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Late payments from an entrepreneur’s perspective

Swedish design bureau Kurppa Hosk is one of many smaller companies struggling with late-paying clients. At an Intrum Justitia seminar during Almedalen Week in Sweden, CEO Måns Jacobson Hosk shared his personal experience of the problem.

“The picture in the Intrum Justitia report is very true. The 30 days stipulated in most contracts I can only dream about, as 40 to 50 days are common in our business. The worst we have experienced is 120 to 150 days, and that makes it difficult to sleep at night. You worry about being able to pay your staff. A few years back, for example, we found ourselves in a liquidity situation due to late payments that threatened the whole company, but with the help of Intrum Justitia we managed to sort it out,” Jacobson Hosk said.

Earlier, Intrum Justitia’s CEO Mikael Ericsson had set the scene at the event by highlighting some parts in the European Payment Report 2016, such as the fact that 41% of small and medium-sized enterprises (SMEs) say that late payments limit their growth.

“Larger companies use their strength to prolong payment times and use SMEs as a financing source. It is important that they respect agreed payment times, for the benefit of everyone,” Ericsson explained.

Kurppa Hosk was founded in 2009 and today employs 22 people, with a turnover of around 20 million Swedish kronor. The company works on design and branding assignments for many Swedish and international companies. CEO Jacobson Hosk also backed the report’s finding that late payments hamper growth.

Måns Jacobson Hosk“When you are paid late or you know there is a big risk of that happening, you get more defensive in your investments; you don’t dare as much. For us, there is already an inherent uncertainty in the order book; we may have an order log of only a few months, and we depend on stable cash flow,” Jacobson Hosk said.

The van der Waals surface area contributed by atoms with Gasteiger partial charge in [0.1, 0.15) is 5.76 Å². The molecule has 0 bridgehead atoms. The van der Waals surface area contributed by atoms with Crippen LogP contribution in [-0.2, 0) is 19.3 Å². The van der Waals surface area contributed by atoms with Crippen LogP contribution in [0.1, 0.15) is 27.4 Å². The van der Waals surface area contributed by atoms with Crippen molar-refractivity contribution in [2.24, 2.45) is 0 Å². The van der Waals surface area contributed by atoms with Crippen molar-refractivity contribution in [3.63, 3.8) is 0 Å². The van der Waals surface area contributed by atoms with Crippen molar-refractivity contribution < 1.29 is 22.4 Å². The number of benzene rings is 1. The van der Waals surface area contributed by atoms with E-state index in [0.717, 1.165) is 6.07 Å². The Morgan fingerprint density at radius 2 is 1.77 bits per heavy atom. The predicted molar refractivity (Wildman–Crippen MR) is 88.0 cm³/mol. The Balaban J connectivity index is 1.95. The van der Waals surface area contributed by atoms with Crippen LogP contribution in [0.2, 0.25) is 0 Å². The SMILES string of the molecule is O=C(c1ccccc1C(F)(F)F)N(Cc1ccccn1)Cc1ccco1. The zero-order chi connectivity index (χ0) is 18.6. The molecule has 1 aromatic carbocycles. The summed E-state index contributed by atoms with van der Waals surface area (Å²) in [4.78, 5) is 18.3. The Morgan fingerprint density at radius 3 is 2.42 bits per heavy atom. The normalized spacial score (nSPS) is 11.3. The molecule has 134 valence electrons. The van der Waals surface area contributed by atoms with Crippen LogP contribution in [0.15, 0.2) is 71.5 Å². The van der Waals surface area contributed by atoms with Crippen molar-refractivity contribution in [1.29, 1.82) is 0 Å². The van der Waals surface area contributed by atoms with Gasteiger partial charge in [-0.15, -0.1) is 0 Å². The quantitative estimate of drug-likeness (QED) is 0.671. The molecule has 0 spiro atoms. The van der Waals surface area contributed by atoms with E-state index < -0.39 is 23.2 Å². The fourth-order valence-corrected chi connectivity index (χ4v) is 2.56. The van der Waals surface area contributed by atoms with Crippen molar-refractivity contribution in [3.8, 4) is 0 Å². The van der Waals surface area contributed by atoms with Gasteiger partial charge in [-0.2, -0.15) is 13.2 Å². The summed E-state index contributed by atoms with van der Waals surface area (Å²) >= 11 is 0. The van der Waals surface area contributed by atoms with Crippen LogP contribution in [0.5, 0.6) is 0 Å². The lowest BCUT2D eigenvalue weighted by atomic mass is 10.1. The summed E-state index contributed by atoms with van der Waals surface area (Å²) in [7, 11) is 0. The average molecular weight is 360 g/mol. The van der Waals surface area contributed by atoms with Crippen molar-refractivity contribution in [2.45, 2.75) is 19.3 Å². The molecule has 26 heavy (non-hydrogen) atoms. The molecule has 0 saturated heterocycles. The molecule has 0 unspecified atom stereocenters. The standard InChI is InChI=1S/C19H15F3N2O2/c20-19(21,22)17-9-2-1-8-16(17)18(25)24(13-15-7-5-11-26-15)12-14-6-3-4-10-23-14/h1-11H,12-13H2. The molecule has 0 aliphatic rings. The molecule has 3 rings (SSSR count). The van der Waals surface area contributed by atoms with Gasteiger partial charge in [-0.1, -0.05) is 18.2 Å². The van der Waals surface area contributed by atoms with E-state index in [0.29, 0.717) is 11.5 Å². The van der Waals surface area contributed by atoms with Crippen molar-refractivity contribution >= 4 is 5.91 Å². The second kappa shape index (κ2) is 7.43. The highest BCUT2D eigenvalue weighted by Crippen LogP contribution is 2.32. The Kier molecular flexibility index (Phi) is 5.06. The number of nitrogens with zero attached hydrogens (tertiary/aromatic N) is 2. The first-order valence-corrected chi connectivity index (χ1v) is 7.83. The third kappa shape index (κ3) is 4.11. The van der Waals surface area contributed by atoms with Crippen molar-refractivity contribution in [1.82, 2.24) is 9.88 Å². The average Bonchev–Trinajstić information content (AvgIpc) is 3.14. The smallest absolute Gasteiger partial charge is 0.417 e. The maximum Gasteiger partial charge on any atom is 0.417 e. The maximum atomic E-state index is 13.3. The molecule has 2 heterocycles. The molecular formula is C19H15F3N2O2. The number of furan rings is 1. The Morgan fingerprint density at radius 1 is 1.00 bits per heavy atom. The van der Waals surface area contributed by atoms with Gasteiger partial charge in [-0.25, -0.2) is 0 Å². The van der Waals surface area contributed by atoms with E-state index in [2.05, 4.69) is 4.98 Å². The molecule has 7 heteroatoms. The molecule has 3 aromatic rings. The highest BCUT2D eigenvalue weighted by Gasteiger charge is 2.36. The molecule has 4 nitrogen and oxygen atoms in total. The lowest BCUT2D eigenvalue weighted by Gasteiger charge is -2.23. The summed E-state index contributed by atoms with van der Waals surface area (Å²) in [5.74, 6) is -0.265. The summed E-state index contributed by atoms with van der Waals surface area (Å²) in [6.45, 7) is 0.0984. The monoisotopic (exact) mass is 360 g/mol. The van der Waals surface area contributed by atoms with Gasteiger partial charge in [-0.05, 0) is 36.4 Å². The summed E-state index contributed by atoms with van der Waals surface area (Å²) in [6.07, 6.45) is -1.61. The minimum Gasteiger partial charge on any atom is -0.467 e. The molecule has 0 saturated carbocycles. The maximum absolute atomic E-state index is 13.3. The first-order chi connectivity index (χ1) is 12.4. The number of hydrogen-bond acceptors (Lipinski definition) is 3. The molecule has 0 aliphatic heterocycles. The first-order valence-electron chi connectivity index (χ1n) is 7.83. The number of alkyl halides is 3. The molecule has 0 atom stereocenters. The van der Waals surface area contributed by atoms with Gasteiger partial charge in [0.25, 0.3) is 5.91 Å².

The Almedalen Week is the largest political event in Sweden. Political parties, the government, members of parliament, public authorities, organisations and companies meet in informal settings such as seminars and meetings to discuss and debate current social issues. All the events are also open to the general public. The event is held in the medieval town of Visby, on the island of Gotland.

In 2013, the EU late payment directive was implemented with the aim of shortening payment times and strengthening payment morale in the European Union. Little progress has been seen however, and there are frequent calls for a mandatory, non-negotiable maximum payment period. Yet most of the concerned parties do not see that as a desirable way forward – including entrepreneur Måns Jacobson Hosk.

“I would not see that as a solution. We need some flexibility and a longer period should be our choice, like we have with a smaller client that we have at the moment who is going through a transformational period. We are doing interesting work with them and we are happy to extend the payment period in order to give them a hand,” he explained.

Even though SMEs typically are well aware that some clients are late payers, relatively few use tools such as factoring or credit insurance - in Sweden or elsewhere in Europe. The reason is the often delicate customer relationship.

“Too often you refrain from taking action or being persistent enough because of fear of damaging that crucial relationship, and things like factoring are still associated with companies in trouble. If you use it you worry that others may perceive your company as being in trouble,” says Jacobson Hosk.